Remembrance Day Thoughts

Poppies in a field after remembrance day ceremonies

I don’t have immediate family members who served in any war, although it’s highly possible that distant relatives served in at least one of the world wars. Regardless, Remembrance Day is one of the most important, and certainly most poignant, days of the year for me.

Over the years, I’ve kept every poppy I’ve purchased, except for the many that have fallen from my jacket. Seventeen of them are pinned to my bulletin board among business cards and notes. These poppies are a constant reminder that, thanks to those who served, I have freedoms here in Canada that citizens of some other countries do not. The freedom to choose my own path, though, came with a hefty price for those who fought for this privilege.

Serving in the armed forces must be one of the most difficult, and in many ways, thankless jobs a person can do. Yet, to me, it’s a noble and essential profession, and we need to honor these folks more than ever.

Heartfelt thanks and a big salute to the men and women who served and are serving today. This year, I’ll be watching the ceremonies on TV, with tears in my eyes and poppies nearby, as I always do. Lest we forget.

Remembrance Day And The Power Of Words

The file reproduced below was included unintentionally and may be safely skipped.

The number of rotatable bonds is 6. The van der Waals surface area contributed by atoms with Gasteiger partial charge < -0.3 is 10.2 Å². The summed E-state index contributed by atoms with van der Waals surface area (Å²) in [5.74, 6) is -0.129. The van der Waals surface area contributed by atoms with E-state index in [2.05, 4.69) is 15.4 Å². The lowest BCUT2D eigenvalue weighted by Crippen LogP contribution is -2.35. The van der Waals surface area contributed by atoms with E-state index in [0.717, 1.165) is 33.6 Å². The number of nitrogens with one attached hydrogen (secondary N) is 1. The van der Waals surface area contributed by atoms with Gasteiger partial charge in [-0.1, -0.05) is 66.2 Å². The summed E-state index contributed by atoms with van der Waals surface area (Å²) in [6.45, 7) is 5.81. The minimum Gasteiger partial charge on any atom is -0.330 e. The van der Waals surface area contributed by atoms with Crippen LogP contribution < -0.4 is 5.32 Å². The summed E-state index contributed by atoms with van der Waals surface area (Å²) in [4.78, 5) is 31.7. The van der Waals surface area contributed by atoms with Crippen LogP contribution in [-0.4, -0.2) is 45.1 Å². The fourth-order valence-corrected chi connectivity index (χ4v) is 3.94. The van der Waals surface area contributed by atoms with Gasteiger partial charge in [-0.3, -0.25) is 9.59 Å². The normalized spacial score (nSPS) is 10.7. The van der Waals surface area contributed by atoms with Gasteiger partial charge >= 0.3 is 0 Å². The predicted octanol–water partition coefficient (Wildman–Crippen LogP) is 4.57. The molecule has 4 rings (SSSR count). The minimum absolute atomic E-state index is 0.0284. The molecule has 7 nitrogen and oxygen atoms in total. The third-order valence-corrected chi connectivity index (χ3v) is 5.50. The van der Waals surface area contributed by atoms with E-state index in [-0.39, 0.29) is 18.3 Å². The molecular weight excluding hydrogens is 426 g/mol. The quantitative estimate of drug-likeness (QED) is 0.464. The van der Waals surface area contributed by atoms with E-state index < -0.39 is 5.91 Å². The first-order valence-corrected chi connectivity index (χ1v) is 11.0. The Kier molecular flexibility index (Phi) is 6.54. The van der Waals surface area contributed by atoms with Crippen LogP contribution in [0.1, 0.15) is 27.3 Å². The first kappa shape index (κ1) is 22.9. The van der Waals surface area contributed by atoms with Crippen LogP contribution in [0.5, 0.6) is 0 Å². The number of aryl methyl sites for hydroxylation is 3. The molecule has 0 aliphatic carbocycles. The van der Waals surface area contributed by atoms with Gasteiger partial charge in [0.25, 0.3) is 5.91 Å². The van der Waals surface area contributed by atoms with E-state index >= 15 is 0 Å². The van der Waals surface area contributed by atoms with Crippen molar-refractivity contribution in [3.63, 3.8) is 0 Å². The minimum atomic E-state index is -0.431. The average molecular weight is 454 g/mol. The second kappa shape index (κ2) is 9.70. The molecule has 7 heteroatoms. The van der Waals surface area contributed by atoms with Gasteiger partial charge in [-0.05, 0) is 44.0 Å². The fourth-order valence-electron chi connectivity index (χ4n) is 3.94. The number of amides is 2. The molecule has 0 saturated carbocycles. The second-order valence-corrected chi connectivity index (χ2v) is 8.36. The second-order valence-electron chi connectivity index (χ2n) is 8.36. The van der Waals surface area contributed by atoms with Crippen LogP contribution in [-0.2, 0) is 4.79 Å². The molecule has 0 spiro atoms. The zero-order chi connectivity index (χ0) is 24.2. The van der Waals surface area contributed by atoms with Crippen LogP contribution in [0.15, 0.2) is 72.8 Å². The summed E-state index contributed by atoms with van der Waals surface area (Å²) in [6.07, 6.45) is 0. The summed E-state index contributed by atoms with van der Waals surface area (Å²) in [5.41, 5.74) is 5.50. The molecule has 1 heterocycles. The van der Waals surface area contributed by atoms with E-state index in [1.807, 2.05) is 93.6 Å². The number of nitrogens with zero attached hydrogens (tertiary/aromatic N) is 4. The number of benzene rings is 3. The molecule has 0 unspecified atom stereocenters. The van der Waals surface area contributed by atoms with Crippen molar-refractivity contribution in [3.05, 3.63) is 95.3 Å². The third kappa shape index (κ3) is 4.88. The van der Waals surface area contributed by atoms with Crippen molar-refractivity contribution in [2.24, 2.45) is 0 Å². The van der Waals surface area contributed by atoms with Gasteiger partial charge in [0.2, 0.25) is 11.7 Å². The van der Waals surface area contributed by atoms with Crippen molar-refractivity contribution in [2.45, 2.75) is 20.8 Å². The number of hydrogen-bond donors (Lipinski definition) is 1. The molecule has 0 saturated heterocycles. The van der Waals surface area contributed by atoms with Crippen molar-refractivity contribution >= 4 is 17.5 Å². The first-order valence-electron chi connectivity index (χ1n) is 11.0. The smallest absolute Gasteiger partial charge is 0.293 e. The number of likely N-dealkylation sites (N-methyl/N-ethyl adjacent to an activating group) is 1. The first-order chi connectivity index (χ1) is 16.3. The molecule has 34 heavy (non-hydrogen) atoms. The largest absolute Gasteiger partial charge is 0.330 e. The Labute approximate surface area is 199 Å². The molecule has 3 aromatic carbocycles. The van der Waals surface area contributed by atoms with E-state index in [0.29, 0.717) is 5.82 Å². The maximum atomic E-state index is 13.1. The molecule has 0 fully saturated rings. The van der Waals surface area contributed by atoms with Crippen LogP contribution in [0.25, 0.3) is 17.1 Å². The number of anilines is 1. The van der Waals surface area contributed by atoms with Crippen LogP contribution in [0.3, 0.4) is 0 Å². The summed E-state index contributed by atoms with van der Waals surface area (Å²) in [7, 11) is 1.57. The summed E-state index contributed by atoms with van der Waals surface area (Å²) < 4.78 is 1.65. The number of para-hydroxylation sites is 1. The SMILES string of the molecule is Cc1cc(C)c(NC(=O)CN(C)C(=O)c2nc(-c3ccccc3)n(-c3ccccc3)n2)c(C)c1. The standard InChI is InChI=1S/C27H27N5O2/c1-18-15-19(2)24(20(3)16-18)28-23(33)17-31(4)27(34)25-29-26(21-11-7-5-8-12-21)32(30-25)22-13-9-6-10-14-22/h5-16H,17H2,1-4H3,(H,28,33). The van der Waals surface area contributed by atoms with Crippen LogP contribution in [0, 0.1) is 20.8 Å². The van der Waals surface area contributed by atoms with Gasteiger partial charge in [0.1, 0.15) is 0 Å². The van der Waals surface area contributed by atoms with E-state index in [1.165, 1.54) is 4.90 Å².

remembrance-poppy[1]I always prepare a first draft of my blogs on Mondays. This year, Remembrance Day was on Monday. As I wrote the first draft, the TV was showing images of ceremonies that had occurred earlier across Canada. I also read heartfelt Facebook posts about grandfathers, grandmothers, fathers, mothers, brothers, and sisters who served our country.

Since I usually post my blog on Wednesdays, I thought that maybe I shouldn’t write about something that happened two days ago, but then I thought, shouldn’t we always be remembering those who fought and sacrificed so much? Shouldn’t we acknowledge veterans and those are who are still serving after November 11th ? Thus, today’s post is as much about paying respect to those who served as it is the power of words.

My appreciation of poetry and the real power of words, began way back in elementary school after reading John McCrae’s In Flanders Fields. If you want to read a poem with an impact, you can find it HERE. It’s still one of the most powerful poems I’ve ever read and still brings tears to my eyes.

As you all know, words can do many things…heal, amuse, anger, disrupt, hurt, and destroy, to name just a few examples. It reminds us that freedom of speech is one thing, but thoughtless, unfiltered remarks in public or by public figures can have grave consequences.

Those of us who are professional writers spend much of our waking lives editing out what isn’t appropriate or simply doesn’t work. We often self-censure, mainly to make a piece clearer and/or less offensive. Granted, when you write about murder and killing people like I do, some will take offense at the topic, no matter what. So be it. I try to be careful with words, online, on the page, or in person. Words are simply too powerful to wield around like uncontrolled weapons. Although I’m seeing a lot of that these days, it makes me appreciate all the thoughtful writers and bloggers who take care with words. Who know just how much words, and people, matter.